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Lord Williams of Mostyn: My Lords, I am most grateful to, and in agreement with, my noble friend. In particular, following the Rome Summit in May, I believe that the Prime Minister said that that summit had marked a transformation in the relationship between Russia and the alliance. Indeed, the NATO-Russia Council has got off to a very good start in the fields of counter-terrorism, peacekeeping, missile defence and defence reform. Therefore, I am most grateful that my noble friend, who has far greater expertise than me in these matters, is able to confirm that.

He will also have noted in the Statement which I repeated on behalf of the Prime Minister the very sharp tribute which the Prime Minister paid to the noble Lord, Lord Robertson. I can assure my noble friend that the Prime Minister has his point well in mind, as does the Secretary-General, the noble Lord, Lord Robertson. If we are to bear the burdens, we must bear them with some degree of equity.

Lord Blaker: My Lords, following the point made by the noble Lord, Lord Clark, about defence spending, were any firm undertakings given by the existing or applicant members to increase their defence spending and their defence capabilities?

Lord Williams of Mostyn: My Lords, as I said earlier, I believe that the best answer that I can give to the noble Lord, Lord Blaker, is that these are very much preliminary stages. The objectives that he identified will be long-term ones. I can reaffirm this Government's agreement that, if there are to be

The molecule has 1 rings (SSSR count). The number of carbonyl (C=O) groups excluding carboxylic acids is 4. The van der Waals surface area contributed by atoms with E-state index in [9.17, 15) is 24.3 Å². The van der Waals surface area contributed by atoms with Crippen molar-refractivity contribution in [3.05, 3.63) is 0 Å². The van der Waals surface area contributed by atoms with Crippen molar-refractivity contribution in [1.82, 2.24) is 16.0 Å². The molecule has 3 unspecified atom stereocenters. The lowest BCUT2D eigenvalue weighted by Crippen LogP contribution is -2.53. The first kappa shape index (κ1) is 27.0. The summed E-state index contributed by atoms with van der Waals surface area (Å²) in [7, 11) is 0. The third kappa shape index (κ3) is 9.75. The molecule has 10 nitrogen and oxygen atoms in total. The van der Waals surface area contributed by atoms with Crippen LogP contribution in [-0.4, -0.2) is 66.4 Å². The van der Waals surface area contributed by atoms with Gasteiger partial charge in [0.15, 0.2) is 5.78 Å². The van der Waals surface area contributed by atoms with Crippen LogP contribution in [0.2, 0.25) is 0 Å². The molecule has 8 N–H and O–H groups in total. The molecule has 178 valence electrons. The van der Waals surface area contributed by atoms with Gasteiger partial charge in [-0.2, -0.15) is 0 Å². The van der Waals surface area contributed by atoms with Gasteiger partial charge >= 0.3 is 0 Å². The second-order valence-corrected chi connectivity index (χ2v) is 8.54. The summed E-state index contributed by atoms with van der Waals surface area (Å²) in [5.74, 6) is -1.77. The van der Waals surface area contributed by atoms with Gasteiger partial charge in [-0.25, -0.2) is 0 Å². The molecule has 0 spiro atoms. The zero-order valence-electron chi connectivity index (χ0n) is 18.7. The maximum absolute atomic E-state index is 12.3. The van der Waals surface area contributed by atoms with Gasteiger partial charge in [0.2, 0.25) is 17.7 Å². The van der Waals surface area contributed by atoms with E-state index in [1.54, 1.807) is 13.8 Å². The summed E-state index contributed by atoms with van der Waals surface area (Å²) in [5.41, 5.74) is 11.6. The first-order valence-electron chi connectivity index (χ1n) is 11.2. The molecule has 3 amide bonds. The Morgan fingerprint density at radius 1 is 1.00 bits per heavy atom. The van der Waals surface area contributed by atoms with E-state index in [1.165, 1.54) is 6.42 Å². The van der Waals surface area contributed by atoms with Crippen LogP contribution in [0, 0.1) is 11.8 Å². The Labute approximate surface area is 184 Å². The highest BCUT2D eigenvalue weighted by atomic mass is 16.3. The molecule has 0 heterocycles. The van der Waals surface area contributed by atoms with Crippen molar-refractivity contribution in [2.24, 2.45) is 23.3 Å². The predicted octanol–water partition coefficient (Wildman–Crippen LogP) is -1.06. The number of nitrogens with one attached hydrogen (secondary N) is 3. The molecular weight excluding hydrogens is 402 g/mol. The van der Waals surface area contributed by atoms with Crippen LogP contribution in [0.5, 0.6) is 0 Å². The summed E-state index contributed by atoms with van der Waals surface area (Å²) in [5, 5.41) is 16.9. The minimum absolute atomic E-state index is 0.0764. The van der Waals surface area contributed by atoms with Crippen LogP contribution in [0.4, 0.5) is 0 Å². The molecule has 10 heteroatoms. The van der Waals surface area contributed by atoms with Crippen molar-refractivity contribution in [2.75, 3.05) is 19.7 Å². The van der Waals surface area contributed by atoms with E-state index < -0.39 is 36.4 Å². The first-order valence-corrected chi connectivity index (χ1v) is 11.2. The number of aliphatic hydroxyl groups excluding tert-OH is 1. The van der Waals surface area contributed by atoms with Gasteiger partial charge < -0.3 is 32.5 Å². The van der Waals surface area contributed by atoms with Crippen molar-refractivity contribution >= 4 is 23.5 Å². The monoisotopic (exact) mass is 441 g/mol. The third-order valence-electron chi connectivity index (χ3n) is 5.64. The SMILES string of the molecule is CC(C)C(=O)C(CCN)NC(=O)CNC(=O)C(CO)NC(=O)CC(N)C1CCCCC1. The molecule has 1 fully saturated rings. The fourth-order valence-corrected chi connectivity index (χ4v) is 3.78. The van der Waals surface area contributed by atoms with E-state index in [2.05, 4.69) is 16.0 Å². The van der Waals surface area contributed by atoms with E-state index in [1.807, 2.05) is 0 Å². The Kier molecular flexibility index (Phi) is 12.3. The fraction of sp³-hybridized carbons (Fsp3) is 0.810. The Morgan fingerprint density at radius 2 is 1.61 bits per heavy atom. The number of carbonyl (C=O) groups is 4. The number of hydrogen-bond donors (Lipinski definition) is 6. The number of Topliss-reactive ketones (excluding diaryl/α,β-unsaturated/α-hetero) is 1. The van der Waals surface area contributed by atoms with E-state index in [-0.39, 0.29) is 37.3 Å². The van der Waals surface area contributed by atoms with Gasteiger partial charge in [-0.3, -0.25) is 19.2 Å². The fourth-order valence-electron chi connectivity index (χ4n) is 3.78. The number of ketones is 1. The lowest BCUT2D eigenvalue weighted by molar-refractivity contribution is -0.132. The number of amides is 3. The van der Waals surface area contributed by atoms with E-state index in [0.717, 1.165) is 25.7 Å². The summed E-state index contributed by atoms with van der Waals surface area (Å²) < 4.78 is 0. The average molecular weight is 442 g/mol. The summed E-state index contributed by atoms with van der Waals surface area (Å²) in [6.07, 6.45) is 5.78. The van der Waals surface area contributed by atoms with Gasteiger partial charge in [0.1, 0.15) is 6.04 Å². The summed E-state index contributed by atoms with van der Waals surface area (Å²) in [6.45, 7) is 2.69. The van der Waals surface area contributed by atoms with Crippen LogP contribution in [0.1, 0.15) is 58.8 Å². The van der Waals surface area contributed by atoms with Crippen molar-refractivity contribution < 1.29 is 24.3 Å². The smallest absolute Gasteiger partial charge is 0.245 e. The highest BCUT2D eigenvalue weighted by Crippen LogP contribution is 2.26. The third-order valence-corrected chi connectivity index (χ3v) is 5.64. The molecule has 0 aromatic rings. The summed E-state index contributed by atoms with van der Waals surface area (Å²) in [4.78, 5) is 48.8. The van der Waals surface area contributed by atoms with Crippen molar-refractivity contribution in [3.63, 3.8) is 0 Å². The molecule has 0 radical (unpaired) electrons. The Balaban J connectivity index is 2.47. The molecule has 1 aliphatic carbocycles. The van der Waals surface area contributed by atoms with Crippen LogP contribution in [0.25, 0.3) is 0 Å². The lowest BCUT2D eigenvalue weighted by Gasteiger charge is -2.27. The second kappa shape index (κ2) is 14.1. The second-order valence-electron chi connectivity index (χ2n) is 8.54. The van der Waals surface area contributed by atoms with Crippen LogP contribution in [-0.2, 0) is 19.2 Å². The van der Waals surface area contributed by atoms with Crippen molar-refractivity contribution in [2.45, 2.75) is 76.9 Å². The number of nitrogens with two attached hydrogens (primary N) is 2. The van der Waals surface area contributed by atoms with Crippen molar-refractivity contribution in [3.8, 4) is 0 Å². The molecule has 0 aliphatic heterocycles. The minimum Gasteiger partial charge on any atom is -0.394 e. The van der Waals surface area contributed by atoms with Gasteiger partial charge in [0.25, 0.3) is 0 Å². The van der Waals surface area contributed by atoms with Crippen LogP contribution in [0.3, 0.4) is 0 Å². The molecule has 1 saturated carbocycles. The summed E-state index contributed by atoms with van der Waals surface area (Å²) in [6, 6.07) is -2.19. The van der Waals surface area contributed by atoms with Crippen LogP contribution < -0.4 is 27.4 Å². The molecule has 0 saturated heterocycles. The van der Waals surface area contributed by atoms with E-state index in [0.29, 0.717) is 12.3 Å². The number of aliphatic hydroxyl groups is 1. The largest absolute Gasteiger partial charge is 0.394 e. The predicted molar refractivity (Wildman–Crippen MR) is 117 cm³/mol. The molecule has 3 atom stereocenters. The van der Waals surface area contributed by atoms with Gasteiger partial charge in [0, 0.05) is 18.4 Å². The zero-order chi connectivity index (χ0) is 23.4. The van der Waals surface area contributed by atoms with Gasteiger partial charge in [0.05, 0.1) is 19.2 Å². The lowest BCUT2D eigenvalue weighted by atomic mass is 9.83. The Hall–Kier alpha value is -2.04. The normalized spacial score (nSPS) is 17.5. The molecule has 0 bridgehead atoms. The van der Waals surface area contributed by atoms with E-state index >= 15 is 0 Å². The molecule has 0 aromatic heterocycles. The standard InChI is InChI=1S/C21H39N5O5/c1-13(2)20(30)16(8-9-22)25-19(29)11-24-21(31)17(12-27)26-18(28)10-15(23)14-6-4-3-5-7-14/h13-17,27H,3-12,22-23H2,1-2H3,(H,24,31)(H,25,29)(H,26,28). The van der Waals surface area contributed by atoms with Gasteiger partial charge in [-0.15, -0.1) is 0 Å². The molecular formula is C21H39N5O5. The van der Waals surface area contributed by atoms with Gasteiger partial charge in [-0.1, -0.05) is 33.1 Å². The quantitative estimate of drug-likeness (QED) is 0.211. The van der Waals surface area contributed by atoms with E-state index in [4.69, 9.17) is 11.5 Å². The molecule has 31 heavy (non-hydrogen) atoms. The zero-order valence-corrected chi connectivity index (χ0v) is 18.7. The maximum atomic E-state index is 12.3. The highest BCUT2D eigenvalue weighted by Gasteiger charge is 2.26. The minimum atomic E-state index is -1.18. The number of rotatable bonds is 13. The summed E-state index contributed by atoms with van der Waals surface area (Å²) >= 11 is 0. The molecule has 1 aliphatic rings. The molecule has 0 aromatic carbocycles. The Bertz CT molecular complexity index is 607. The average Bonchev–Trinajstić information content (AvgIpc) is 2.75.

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burdens, they must be fairly shared because the whole purpose of their policy is to bring about benefit to every constituent member of NATO as well as to our neighbours.

Lord Moynihan: My Lords, while I always agree with my noble friend Lord Strathclyde, on this occasion I share many of the concerns expressed by the noble Baroness, Lady Williams. In particular, I share her concern about the inadequate opportunity in this House to consider many of the critical, far-reaching and important issues that were discussed and, indeed, agreed. Those range from crisis prevention to post-conflict resolution, NATO's role in countering terrorism, the RRF, Fylingdales and, indeed, as a consequence of much of the discussion, the total cost impact on the UK's budget. Those are all major issues. I appreciate that the noble and learned Lord said that this was a beginning. But many of us saw the decisions as milestone decisions and worthy of greater and more detailed consideration by your Lordships' House.